Absence of conflict of interest.
Cardoso, E., & de Souza, A. F. (2009). The impact of cash transfers on child labor and school enrollment in Brazil. In P. F. Orazem, G. Sedlacek, & Z. Tzannatos (Eds.), Child labor and education in Latin America: An Economic perspective. Houndmills, U.K. and New York: Palgrave Macmillan.
- The study’s objective was to examine the impact of two Brazilian income transfer programs (Minimum Income and Bolsa Escola) on child labor and school enrollment.
- The authors used a nonexperimental design to compare the outcomes of children ages 10 to 15 that received the conditional cash transfers with those who had not, based on data from the 2000 Brazilian Census. Using several demographic characteristics, they created a matched comparison group of families who had not received the transfers but who had similar characteristics to the treatment group to assess the effectiveness of the cash transfer program.
- The study found that the income transfer programs were significantly associated with an increase in school enrollment but not significantly associated with child labor.
- The quality of causal evidence presented in this report is low because the authors did not ensure that the groups being compared were similar before the intervention. This means we are not confident that the estimated effects are attributable to the income transfer programs; other factors are likely to have contributed.
Income Transfer Programs (Minimum Income Program and Bolsa Escola)
Features of the Intervention
Brazil’s income transfer programs provide grants to children between the ages of 7 and 14 conditional on school attendance. The programs were implemented in 1995 in one district and expanded in 1996 across the country. By 1999, the authors estimate that there were 61 programs implemented across the country, under municipality jurisdiction. Additionally, the Minimum Income Program was developed by the Ministry of Education in 1998 with municipalities with lower per capita income, targeting children ages 7 to 14 in school. The program provided an average of 37 Reais per month for 504,000 families, assisting around one million children in 20 percent of Brazilian municipalities as of December 1999. In 2001, the federal government replaced the Minimum Income Program with Bolsa Escola Federal, which was implemented in 99.7 percent of Brazilian municipalities, and provided cash transfers to benefit five million children. The program paid 15 Reais ($6 USD) for each child in families with a per capita monthly income of below 90 Reais, conditional on school attendance.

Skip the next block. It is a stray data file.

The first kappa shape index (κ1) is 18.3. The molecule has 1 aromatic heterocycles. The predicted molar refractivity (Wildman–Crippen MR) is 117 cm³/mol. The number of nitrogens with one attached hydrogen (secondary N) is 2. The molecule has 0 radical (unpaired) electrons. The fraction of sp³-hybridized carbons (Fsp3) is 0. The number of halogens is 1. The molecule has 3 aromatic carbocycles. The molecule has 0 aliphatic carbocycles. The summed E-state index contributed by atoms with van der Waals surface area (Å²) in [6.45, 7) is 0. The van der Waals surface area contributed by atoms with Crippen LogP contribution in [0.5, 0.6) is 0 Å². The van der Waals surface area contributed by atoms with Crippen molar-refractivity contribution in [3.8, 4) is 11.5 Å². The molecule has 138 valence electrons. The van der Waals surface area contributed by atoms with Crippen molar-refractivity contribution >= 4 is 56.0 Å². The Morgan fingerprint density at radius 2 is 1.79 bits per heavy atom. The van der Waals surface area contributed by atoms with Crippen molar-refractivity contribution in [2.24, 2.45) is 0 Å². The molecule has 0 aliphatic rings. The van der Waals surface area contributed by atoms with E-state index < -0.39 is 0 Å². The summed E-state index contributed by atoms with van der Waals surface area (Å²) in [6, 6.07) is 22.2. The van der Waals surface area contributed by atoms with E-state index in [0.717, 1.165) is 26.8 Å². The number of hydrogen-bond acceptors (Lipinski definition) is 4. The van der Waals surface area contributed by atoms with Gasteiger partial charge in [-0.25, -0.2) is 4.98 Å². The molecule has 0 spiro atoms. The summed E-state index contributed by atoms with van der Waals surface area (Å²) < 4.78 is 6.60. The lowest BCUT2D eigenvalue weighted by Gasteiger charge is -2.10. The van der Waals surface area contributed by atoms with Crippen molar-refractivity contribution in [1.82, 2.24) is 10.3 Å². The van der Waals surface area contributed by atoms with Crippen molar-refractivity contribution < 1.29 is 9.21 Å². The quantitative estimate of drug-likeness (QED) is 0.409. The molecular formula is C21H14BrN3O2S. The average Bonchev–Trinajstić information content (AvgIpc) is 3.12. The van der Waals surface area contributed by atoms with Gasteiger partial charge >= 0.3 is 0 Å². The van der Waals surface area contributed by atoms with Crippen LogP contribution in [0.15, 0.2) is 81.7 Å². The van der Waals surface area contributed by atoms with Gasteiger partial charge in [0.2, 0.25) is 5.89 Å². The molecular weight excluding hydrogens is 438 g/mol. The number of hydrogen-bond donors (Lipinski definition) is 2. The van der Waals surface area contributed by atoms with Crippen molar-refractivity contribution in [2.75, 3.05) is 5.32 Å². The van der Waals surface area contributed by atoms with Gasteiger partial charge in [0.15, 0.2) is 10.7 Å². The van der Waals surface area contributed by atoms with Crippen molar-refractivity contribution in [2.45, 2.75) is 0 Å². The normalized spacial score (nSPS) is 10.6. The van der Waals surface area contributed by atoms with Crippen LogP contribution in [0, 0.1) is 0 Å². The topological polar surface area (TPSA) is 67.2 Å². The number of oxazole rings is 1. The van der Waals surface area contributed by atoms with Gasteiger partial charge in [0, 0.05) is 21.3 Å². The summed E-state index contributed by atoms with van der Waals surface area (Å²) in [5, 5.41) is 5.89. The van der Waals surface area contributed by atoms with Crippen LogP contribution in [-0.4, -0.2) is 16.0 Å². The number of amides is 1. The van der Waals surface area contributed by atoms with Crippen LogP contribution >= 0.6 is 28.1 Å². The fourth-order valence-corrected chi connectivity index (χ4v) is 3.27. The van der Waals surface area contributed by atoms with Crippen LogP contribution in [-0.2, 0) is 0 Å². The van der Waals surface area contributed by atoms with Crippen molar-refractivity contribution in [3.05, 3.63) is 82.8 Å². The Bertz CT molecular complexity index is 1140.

Features of the Study
The authors used a nonexperimental design (propensity score matching) to compare the outcomes of children ages 10-15 that received an income transfer with those who had not received it (waitlisted families), based on data from Brazil’s 2000 Census. The Census collected information on whether families received any income transfer or assistance from either the Minimum Income or Bolsa Escola programs, as well as unemployment insurance and handicap assistance. This study was focused on the Minimum Income and Bolsa Escola programs and dropped children from the sample if they had a handicapped member in their family, because the Census question included a handicapped aid transfer with the Bolsa Escola program, and the authors wanted to eliminate the effect of the handicapped transfer. Using several demographic characteristics (child, household, and community level) to assess the effectiveness of the cash transfer programs, the authors created a matched comparison group of families who reported that they had not received any income transfer to compare them to families in the treatment group who reported they had received an income transfer. The authors completed four analyses to include samples of: all families, poor children only, children with employed parents only, and poor children with employed parents only. The authors used a logit model separately for girls and boys to compare the schooling attendance and child labor outcomes of the treatment and control groups.
- The study did not find a significant relationship between the income transfer programs and child labor for boys or girls.
Education (School participation/enrollment)
- The study found that participation in the income transfer programs was significantly associated with a 3-4 percentage point increase in school enrollment for boys and girls.
Considerations for Interpreting the Findings
The authors created a matched group of non-participating eligible families to compare to income transfer participating families. However, the authors did not account for the outcomes at baseline, such as previous school attendance or child labor. Preexisting differences between the groups—and not the program/intervention— could explain the observed differences in outcomes.
Causal Evidence Rating
The quality of causal evidence presented in this report is low because the authors did not ensure that the groups being compared were similar before the intervention. This means we are not confident that the estimated effects are attributable to the income transfer programs; other factors are likely to have contributed.